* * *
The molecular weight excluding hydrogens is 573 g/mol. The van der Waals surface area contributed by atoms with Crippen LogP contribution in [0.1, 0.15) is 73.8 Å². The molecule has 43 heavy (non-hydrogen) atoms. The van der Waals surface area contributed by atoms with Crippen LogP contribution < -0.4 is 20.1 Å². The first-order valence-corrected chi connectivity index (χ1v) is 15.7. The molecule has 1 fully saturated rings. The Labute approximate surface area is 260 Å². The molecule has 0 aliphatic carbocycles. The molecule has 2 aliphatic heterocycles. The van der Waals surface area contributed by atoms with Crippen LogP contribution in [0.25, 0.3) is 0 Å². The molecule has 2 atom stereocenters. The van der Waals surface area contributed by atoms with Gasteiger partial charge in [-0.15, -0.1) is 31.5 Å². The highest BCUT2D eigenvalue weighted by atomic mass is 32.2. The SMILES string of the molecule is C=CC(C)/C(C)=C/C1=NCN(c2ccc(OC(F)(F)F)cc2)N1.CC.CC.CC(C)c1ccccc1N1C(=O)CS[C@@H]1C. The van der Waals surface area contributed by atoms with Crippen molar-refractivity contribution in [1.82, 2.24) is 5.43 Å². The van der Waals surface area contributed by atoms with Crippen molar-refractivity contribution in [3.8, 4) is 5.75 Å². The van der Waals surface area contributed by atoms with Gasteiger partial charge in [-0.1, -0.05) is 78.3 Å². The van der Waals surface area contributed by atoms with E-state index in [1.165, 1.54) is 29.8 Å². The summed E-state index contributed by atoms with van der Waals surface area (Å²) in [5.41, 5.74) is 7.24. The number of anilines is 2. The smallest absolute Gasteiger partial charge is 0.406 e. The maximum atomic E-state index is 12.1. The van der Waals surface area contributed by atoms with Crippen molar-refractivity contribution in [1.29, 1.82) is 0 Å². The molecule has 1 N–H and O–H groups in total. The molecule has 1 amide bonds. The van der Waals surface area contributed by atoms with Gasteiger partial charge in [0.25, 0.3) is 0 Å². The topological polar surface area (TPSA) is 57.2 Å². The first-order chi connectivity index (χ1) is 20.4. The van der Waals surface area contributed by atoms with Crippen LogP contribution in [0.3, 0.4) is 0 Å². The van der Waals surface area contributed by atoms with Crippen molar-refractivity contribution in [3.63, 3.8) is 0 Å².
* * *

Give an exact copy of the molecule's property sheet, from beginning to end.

The molecular weight excluding hydrogens is 573 g/mol. The van der Waals surface area contributed by atoms with Crippen LogP contribution in [0.1, 0.15) is 73.8 Å². The molecule has 43 heavy (non-hydrogen) atoms. The van der Waals surface area contributed by atoms with Crippen LogP contribution < -0.4 is 20.1 Å². The first-order valence-corrected chi connectivity index (χ1v) is 15.7. The molecule has 1 fully saturated rings. The Labute approximate surface area is 260 Å². The molecule has 0 aliphatic carbocycles. The molecule has 2 aliphatic heterocycles. The van der Waals surface area contributed by atoms with Crippen LogP contribution in [0.25, 0.3) is 0 Å². The molecule has 2 atom stereocenters. The van der Waals surface area contributed by atoms with Gasteiger partial charge in [-0.15, -0.1) is 31.5 Å². The highest BCUT2D eigenvalue weighted by atomic mass is 32.2. The SMILES string of the molecule is C=CC(C)/C(C)=C/C1=NCN(c2ccc(OC(F)(F)F)cc2)N1.CC.CC.CC(C)c1ccccc1N1C(=O)CS[C@@H]1C. The van der Waals surface area contributed by atoms with Crippen molar-refractivity contribution in [1.82, 2.24) is 5.43 Å². The van der Waals surface area contributed by atoms with Crippen molar-refractivity contribution in [3.8, 4) is 5.75 Å². The van der Waals surface area contributed by atoms with Gasteiger partial charge in [-0.1, -0.05) is 78.3 Å². The van der Waals surface area contributed by atoms with E-state index in [1.165, 1.54) is 29.8 Å². The summed E-state index contributed by atoms with van der Waals surface area (Å²) in [5.41, 5.74) is 7.24. The number of anilines is 2. The smallest absolute Gasteiger partial charge is 0.406 e. The maximum atomic E-state index is 12.1. The van der Waals surface area contributed by atoms with Crippen molar-refractivity contribution in [1.29, 1.82) is 0 Å². The molecule has 1 N–H and O–H groups in total. The molecule has 1 amide bonds. The van der Waals surface area contributed by atoms with Gasteiger partial charge in [0.25, 0.3) is 0 Å². The topological polar surface area (TPSA) is 57.2 Å². The first-order chi connectivity index (χ1) is 20.4. The van der Waals surface area contributed by atoms with Crippen LogP contribution in [0.3, 0.4) is 0 Å². The van der Waals surface area contributed by atoms with Crippen molar-refractivity contribution in [3.63, 3.8) is 0 Å².